|We did not get off as early as usual today, but we were on the road by 7:50 a.m.. There was a bit of rain last night so everything smelled nice and fresh. The mountains we could see from our back window looked great with a light dusting of snow at the top.
The plan was to head for Queenstown and see some of the sites there and move on a bit further before calling it a day. We almost did that! You'll find out more later in the story.
Fire danger is indicated as extreme and the barren landscape certainly confirms that any little spark could cause a major fire. The sheep are less white than most, and it is really difficult to pick them out from the tufts of grass. Along this route they resort to humour to bring home the safe driving message - we see a sign that says "Finishing Post" and there is a sign of a cross!!
The landscape in most of the areas we drove through was very dry and barren except where people had set up huge irrigation machines. They have built very large spillways and reservoirs to hold the spring runoff. Beneath these are canals that seem to go on for miles. Some of the towns have interesting names that provides pronunciation challenges. Other, like Twizel, The Town of Trees are just interesting in their own right.
We got a bit of a chuckle along one stretch of highway. There, along the roadside fence, were dozens of pairs of underwear, draped over the fence. All shapes, sizes, colours and stylyes - for BOTH sexes!!
There is also a town called Ohau, not to be confused with Oahu, Hawaii. And another called Omarama - The Place of Flight.
We stopped along the way to take a few pictures, to supplement the hundred or so that Mary took through the van windows as we were driving and to top up the diesel tank. Diesel averages $1.25 while regular unleaded averages about $1.50 here.
There is a New Zealand version of Inukshuks along the highways. Simple piles of stones with little form but they are everywhere along the road to Lindis Pass. There were also more lupins in bloom along the edges of the road. Traffic was pretty good but there are a lot of 18-wheeler sheep trucks passing in the other direction. Perhaps lamb would be good for supper tonight??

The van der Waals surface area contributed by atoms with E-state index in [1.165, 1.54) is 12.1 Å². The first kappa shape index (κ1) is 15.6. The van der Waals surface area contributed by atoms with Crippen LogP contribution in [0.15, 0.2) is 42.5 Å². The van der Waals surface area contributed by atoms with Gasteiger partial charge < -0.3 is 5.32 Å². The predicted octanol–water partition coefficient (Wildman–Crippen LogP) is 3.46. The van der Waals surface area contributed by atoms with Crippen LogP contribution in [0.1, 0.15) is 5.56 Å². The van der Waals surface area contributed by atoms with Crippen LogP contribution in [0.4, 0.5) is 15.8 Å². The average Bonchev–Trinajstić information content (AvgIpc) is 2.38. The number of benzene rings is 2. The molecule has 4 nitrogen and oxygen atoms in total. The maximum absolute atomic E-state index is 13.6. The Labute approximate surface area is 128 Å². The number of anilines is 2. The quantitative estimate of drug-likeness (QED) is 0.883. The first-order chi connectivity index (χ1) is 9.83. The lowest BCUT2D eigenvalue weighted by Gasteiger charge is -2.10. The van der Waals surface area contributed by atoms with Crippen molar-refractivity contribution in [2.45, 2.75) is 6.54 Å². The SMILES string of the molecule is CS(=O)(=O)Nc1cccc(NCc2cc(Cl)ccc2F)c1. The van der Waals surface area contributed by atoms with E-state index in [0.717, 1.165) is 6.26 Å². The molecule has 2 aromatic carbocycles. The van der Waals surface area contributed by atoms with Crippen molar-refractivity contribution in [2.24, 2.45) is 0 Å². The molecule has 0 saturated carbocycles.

It is REALLY parched in Tarras. They have a really interesting way of irrigating. It seems they just flood the field for a while. There were huge puddles in many fields. Oh ... and they have weasels here! One just ran across the road in front of us! He had better watch out for the hungry birds! We have seen lots of either hawks or peregrines ... not sure which since we are not up on bird identification. Some were not smart emough to leave their meal and ended up somewhat squished beside their prey (not by us!!)
There are some really huge lakes and great scenery. Next we come across the Kawarau Gorge. There is a gold mine site her and many of the old buildings are still there. To get to the site you have to cross a narrow, airy bridge! There are also lookouts at other places which give Mary a break from the snaking steep roads. The gorge is on Mary's side of the vehicle (never fails) and here really isn't much between her and the chasm.
Now on the sunny side of the mountain, we go through Gibbston, Valley of Vines - grape vines that is! Lots of vibrant yellows, golds and reds on the vines that stretch for miles. Many of the vines are still covered on nets to protect the grapes that have not yet been harvested. Strangely enough, we passed on the opportunity to go bungee jumping in this area. It is autumn here and the leaves are starting to fall. Another thing we see lots of are venison steaks ... still on the hoof!
We didn't stop to sample wines since only one of us can sample and she feels she needs to have all of her faculties on order to keep Jeff in line on the road.
Queenstown! Renowned as the country's adventure capital! What can we say! A very, very busy alpine city packed to the gills with tourists! We stop for a minute in a park but decide to look for the information centre since Jeff wanted to see about the possibility of a tour to Milford Sound. Never did find it so we pulled in the Shotover Jetboat site to 1) get off the busy road for a minute, 2) grab a bite to eat, 3) watch the boats and 4) go for a ride... and if you believe that last one you need to take a refresher course on knowledge of Mary and her do's and don'ts.
Back on the road, again, we head for Wanaka. We see the sign to Wanaka (54km) via the Crown Range Road, which, according to the map and the lady at the rental place is the way to go. DO NOT TAKE THIS ROAD!!!!!!! We started up the road and within 100 yards it turned into one lane only (on the side of a mountain) It was so steep and narrow that Mary didn't take pictures because she was to busy trying to breathe. She did not, however, yell at Jeff or gasp out loud! As a reward (and because of sheer cowardice on his part), after less than a kilometer, Jeff took the opportunity to have some roadside workmen spot us as we turned the vehicle around and went right back down that mountain. The 94km road to Wanaka was MUCH better and has the plus side of keeping us married!!! Along this road we also had the chance to see complete orchards under nets. Acres and acres! This is also the site of the 45th Parallel vineyard.
As we passed the town of Luggate, we spied the sign on the local hotel! It advertised Bar, Bistro and Bed!!
Arriving in Wanaka, we make our way through town to the Aspiring Campervan Park. After a quick tour, we park in site #19, tucked into the hill with a view down to the town, Lake Wanaka and many mountains. The camp is great with free showers, spas, sauna, reasonable privacy, laundry all for the grand price of $36.
After cleaning up and pouring drinks, we sit back relax (and type).
Tomorrow, we head for the west coast and the land of the glaciers!